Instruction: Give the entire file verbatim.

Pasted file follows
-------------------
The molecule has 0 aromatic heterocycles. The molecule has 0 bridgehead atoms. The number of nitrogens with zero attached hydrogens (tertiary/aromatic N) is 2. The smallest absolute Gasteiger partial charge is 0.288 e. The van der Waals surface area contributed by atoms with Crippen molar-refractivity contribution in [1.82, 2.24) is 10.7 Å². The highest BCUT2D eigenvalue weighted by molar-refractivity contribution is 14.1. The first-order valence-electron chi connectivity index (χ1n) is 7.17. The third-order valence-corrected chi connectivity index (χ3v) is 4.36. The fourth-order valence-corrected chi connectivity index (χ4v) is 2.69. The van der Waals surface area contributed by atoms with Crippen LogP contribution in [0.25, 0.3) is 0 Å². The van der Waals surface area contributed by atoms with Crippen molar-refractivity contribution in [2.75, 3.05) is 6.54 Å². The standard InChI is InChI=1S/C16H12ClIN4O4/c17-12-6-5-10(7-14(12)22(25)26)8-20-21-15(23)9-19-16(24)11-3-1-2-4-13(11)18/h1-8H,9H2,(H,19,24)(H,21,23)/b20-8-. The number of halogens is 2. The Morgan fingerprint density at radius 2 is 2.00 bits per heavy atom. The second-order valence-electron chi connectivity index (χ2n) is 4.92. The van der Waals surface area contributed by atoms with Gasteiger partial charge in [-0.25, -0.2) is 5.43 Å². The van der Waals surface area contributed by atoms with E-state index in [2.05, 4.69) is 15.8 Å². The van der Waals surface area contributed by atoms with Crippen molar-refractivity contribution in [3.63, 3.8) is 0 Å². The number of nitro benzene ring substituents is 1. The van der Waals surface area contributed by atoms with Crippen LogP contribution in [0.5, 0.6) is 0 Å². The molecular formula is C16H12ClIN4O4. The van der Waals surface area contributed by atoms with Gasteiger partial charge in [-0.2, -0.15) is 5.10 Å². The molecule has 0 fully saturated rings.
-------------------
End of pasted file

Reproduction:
The molecule has 0 aromatic heterocycles. The molecule has 0 bridgehead atoms. The number of nitrogens with zero attached hydrogens (tertiary/aromatic N) is 2. The smallest absolute Gasteiger partial charge is 0.288 e. The van der Waals surface area contributed by atoms with Crippen molar-refractivity contribution in [1.82, 2.24) is 10.7 Å². The highest BCUT2D eigenvalue weighted by molar-refractivity contribution is 14.1. The first-order valence-electron chi connectivity index (χ1n) is 7.17. The third-order valence-corrected chi connectivity index (χ3v) is 4.36. The fourth-order valence-corrected chi connectivity index (χ4v) is 2.69. The van der Waals surface area contributed by atoms with Crippen LogP contribution in [0.25, 0.3) is 0 Å². The van der Waals surface area contributed by atoms with Crippen molar-refractivity contribution in [2.75, 3.05) is 6.54 Å². The standard InChI is InChI=1S/C16H12ClIN4O4/c17-12-6-5-10(7-14(12)22(25)26)8-20-21-15(23)9-19-16(24)11-3-1-2-4-13(11)18/h1-8H,9H2,(H,19,24)(H,21,23)/b20-8-. The number of halogens is 2. The Morgan fingerprint density at radius 2 is 2.00 bits per heavy atom. The second-order valence-electron chi connectivity index (χ2n) is 4.92. The van der Waals surface area contributed by atoms with Gasteiger partial charge in [-0.25, -0.2) is 5.43 Å². The van der Waals surface area contributed by atoms with E-state index in [2.05, 4.69) is 15.8 Å². The van der Waals surface area contributed by atoms with Crippen molar-refractivity contribution in [3.63, 3.8) is 0 Å². The number of nitro benzene ring substituents is 1. The van der Waals surface area contributed by atoms with Crippen LogP contribution in [0.5, 0.6) is 0 Å². The molecular formula is C16H12ClIN4O4. The van der Waals surface area contributed by atoms with Gasteiger partial charge in [-0.2, -0.15) is 5.10 Å². The molecule has 0 fully saturated rings.